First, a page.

Stupidity On The Upswing?
Apparently, federal officials do not believe they can spare enough money to help Ohio County individuals and business people who suffered losses in the July flash floods. That form of assistance has been approved for some counties, but not ours.
But Uncle Sam does have enough in the bank to give the West Virginia Department of Homeland Security $1,653,935 “for the monitoring of debris created by demolishing unsafe privately-owned homes” damaged in the floods.
Strange, but even with all the pleas from Charleston for more money for this, that and the other thing, I don’t recall any state officials bemoaning the fact we didn’t have enough to monitor debris from houses damaged badly by flood water. Actually, I’m not even certain how one spends nearly $1.7 million doing that.
For years, I’ve been arguing that the big thing wrong with Americans is that we seem to have misplaced our common sense. One wonders if the hardy pioneers who settled our region would have thought it proper to spend $1.7 million on monitoring debris while some of their neighbors were being told there could be no help for them in rebuilding.
There were other examples of common sense taking a vacation last week:
ESPN, the big sports network, plans to broadcast the football game between the University of Virginia and William and Mary next weekend. The game will be played at Charlottesville, Va.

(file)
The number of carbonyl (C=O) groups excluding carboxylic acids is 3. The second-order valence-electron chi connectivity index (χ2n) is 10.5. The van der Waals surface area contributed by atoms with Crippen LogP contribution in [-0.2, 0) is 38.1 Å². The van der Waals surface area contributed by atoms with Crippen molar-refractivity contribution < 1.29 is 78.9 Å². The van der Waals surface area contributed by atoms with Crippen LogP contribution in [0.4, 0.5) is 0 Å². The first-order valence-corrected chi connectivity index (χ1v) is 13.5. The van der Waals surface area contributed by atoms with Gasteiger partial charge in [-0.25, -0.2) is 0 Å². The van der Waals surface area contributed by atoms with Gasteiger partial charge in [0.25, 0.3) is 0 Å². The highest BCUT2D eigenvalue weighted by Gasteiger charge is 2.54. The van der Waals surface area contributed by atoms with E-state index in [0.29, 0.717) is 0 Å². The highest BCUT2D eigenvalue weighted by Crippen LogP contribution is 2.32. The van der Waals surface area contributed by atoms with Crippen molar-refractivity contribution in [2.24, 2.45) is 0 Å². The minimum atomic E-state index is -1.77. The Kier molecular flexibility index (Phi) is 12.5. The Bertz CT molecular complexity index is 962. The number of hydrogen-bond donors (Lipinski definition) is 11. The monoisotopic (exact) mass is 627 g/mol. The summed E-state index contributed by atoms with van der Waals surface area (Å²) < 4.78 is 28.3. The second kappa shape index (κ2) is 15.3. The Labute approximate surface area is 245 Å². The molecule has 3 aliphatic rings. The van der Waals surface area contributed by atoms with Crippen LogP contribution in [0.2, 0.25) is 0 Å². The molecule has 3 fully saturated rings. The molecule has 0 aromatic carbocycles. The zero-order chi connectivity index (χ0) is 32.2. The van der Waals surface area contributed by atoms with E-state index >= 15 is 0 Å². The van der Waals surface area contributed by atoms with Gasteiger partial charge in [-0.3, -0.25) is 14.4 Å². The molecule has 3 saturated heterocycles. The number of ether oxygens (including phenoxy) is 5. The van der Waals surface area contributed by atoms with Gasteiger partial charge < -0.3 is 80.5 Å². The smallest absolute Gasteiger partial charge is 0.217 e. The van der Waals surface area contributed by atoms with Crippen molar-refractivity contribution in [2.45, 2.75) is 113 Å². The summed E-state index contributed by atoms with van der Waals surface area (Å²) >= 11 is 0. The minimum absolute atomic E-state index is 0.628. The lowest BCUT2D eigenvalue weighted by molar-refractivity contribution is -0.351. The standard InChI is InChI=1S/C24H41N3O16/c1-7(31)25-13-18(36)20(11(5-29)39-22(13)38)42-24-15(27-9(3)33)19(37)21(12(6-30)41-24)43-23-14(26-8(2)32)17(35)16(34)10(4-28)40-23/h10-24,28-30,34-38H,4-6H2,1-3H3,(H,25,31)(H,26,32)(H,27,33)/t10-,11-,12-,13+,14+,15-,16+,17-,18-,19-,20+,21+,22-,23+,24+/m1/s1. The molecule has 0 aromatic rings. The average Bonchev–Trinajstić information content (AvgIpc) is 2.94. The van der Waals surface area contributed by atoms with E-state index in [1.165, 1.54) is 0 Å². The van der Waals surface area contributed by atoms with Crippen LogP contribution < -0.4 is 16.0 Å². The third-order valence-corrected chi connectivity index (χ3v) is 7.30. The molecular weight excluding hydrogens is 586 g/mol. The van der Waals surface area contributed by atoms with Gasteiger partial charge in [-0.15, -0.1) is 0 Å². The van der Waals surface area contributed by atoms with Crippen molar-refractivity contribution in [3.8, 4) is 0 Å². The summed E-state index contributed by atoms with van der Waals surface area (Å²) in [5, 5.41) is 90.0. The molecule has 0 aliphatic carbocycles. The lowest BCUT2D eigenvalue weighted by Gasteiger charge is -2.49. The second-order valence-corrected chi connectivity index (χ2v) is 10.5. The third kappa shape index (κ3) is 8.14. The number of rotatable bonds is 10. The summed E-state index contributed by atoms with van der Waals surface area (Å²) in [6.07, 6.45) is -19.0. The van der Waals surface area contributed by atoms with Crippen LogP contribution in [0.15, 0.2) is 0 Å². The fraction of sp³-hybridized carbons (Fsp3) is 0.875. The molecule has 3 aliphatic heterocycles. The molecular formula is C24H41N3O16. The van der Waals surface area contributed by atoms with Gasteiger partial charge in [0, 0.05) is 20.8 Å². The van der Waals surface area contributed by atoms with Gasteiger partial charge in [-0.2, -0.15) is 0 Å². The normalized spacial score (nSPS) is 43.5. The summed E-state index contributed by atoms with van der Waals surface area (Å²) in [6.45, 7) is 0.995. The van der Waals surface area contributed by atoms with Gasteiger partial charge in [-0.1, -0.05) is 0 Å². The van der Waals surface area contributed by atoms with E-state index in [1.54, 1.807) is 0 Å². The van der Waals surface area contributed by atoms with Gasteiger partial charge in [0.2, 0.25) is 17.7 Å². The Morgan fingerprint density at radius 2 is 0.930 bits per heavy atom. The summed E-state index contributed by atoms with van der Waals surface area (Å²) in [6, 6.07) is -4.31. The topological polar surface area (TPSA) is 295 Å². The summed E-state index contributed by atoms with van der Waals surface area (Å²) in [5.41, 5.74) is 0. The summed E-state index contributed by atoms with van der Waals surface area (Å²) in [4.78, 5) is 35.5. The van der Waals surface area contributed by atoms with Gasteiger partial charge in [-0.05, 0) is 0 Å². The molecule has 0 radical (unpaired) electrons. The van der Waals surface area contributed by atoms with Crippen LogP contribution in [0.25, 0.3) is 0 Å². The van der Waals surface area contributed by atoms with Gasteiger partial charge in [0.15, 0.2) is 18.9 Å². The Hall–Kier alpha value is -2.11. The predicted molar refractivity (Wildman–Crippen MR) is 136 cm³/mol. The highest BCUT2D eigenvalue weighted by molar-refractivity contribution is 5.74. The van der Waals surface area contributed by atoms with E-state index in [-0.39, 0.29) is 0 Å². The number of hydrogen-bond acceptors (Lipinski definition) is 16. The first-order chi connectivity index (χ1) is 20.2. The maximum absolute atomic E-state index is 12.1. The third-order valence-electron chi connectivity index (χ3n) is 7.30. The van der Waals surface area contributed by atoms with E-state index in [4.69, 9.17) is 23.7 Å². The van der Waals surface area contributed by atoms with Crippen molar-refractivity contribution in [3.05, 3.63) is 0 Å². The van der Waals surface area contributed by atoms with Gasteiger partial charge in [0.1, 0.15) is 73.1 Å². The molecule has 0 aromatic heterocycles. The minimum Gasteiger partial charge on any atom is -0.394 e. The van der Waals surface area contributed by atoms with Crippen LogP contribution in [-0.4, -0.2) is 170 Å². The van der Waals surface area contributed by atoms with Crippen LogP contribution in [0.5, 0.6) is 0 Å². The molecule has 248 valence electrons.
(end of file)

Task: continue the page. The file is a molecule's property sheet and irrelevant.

Among those who had been scheduled to broadcast the contest was an ESPN employee named Robert Lee. ESPN reassigned him. They worried about a Robert Lee on the air in Charlottesville. Same name as the Confederate general, you know.
I don’t make this stuff up.
Then there’s the letter Tesla head Elon Musk and 115 pioneers in robotics and artificial intelligence sent to the United Nations. They want the U.N. to ban “autonomous weapons” — robots, in essence. They worry such armaments could be used by despots and terrorists.
Apparently Musk and company believe the same U.N. that couldn’t keep nuclear weapons out of North Korea’s hands will be more successful with robots.
This is crazy, but no more so than a lot of things we human beings have been doing for years. We criticize much of it as “political correctness,” but I think that dignifies irrational behavior too much. Why not just call it what it is — stupidity?
Myer can be reached at: email@example.com.